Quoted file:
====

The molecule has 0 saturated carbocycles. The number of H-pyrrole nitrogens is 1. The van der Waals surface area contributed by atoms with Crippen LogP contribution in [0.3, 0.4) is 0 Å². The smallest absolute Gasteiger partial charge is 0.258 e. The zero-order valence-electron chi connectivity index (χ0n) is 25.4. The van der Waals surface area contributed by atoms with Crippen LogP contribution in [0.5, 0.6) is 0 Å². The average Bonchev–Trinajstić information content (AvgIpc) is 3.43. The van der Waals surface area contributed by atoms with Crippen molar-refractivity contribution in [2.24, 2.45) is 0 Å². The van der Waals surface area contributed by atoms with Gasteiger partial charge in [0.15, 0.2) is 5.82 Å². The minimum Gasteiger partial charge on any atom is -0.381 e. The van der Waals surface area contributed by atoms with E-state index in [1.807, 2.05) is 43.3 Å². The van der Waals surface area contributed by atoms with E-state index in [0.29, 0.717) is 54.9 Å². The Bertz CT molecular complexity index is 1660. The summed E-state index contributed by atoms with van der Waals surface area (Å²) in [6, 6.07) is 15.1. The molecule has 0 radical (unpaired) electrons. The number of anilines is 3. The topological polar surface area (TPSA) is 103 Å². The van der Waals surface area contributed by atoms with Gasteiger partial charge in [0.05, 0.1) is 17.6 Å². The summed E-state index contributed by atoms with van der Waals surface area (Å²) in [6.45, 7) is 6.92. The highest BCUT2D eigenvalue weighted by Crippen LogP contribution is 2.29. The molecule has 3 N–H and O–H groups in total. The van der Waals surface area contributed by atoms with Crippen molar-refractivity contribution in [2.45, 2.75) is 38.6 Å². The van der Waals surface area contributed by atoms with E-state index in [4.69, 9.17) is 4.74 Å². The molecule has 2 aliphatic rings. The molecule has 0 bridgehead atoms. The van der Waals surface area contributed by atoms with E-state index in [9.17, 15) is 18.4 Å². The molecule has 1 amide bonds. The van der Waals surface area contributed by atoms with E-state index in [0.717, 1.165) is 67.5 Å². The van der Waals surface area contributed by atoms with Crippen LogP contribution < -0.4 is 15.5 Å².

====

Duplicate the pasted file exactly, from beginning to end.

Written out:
The molecule has 0 saturated carbocycles. The number of H-pyrrole nitrogens is 1. The van der Waals surface area contributed by atoms with Crippen LogP contribution in [0.3, 0.4) is 0 Å². The smallest absolute Gasteiger partial charge is 0.258 e. The zero-order valence-electron chi connectivity index (χ0n) is 25.4. The van der Waals surface area contributed by atoms with Crippen LogP contribution in [0.5, 0.6) is 0 Å². The average Bonchev–Trinajstić information content (AvgIpc) is 3.43. The van der Waals surface area contributed by atoms with Crippen molar-refractivity contribution in [2.24, 2.45) is 0 Å². The van der Waals surface area contributed by atoms with Gasteiger partial charge in [0.15, 0.2) is 5.82 Å². The minimum Gasteiger partial charge on any atom is -0.381 e. The van der Waals surface area contributed by atoms with E-state index in [1.807, 2.05) is 43.3 Å². The van der Waals surface area contributed by atoms with E-state index in [0.29, 0.717) is 54.9 Å². The Bertz CT molecular complexity index is 1660. The summed E-state index contributed by atoms with van der Waals surface area (Å²) in [6, 6.07) is 15.1. The molecule has 0 radical (unpaired) electrons. The number of anilines is 3. The topological polar surface area (TPSA) is 103 Å². The van der Waals surface area contributed by atoms with Gasteiger partial charge in [0.05, 0.1) is 17.6 Å². The summed E-state index contributed by atoms with van der Waals surface area (Å²) in [6.45, 7) is 6.92. The highest BCUT2D eigenvalue weighted by Crippen LogP contribution is 2.29. The molecule has 3 N–H and O–H groups in total. The van der Waals surface area contributed by atoms with Crippen molar-refractivity contribution in [2.45, 2.75) is 38.6 Å². The van der Waals surface area contributed by atoms with E-state index in [4.69, 9.17) is 4.74 Å². The molecule has 2 aliphatic rings. The molecule has 0 bridgehead atoms. The van der Waals surface area contributed by atoms with E-state index in [9.17, 15) is 18.4 Å². The molecule has 1 amide bonds. The van der Waals surface area contributed by atoms with E-state index in [0.717, 1.165) is 67.5 Å². The van der Waals surface area contributed by atoms with Crippen LogP contribution < -0.4 is 15.5 Å².